not to allow the introduction of women bishops.
Two of the three houses of the General Synod – the bishops and the clergy – had voted in favour of women bishops by the required two thirds majority, but in the third house, the laity, 132 votes in favour and 74 against meant that the vote fell six short of the required majority.
It's a highly controversial decision which has seen the Church condemned as being out of touch with 21st century society, but where should an atheist stand?
There are quite a few ways of looking at it. If you're the sort of atheist who is strongly opposed to religious institutions, perhaps you will be glad to see the established Church being exposed as a reactionary institution in this way.
Or, to take a different slant on that, if you're less interested in what religious institutions get up to, perhaps you find it hard to really care what happens within a Church whose relevancy to national life has been declining for several decades.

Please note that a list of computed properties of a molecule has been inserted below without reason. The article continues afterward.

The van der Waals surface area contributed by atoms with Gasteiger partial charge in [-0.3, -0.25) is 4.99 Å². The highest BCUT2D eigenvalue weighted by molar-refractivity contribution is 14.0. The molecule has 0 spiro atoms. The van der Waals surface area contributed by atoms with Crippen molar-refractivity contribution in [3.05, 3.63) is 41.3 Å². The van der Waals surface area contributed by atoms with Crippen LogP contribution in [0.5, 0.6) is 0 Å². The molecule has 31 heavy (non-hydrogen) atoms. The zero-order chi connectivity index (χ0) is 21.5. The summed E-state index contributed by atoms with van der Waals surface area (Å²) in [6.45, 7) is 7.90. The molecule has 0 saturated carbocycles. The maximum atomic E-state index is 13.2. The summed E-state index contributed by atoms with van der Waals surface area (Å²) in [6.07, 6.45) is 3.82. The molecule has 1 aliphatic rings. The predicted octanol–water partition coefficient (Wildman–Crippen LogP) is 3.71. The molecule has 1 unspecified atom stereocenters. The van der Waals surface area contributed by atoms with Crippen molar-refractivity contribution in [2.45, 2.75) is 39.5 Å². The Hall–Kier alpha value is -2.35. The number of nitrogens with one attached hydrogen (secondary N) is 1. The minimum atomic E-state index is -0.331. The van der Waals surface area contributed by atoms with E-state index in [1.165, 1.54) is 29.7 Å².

But then there's the equality argument. The government has suggested that it will not use equality legislation to force the Church to accept women bishops, but shouldn't all employers, particularly those in receipt of public funds, be forced to comply with equality law?
And what of the Church's position as the Established church? If it wants to continue as such, surely it has to comply with equality law?
Which brings us to a final thought – if the Church has decided to take this reactionary path, surely the time has come for a serious debate about a grand old idea: disestablishment.
Those are just a few quick thoughts on how an atheist might view this story. We're keen to hear what you have to say – please do let us know in the comments.
Wednesday, 21 November 2012
Dear reader, our blog has moved to a new address.
Do come on over (and change your bookmarks accordingly): rationalist.org.uk
Posted by Paul Sims at Wednesday, November 21, 2012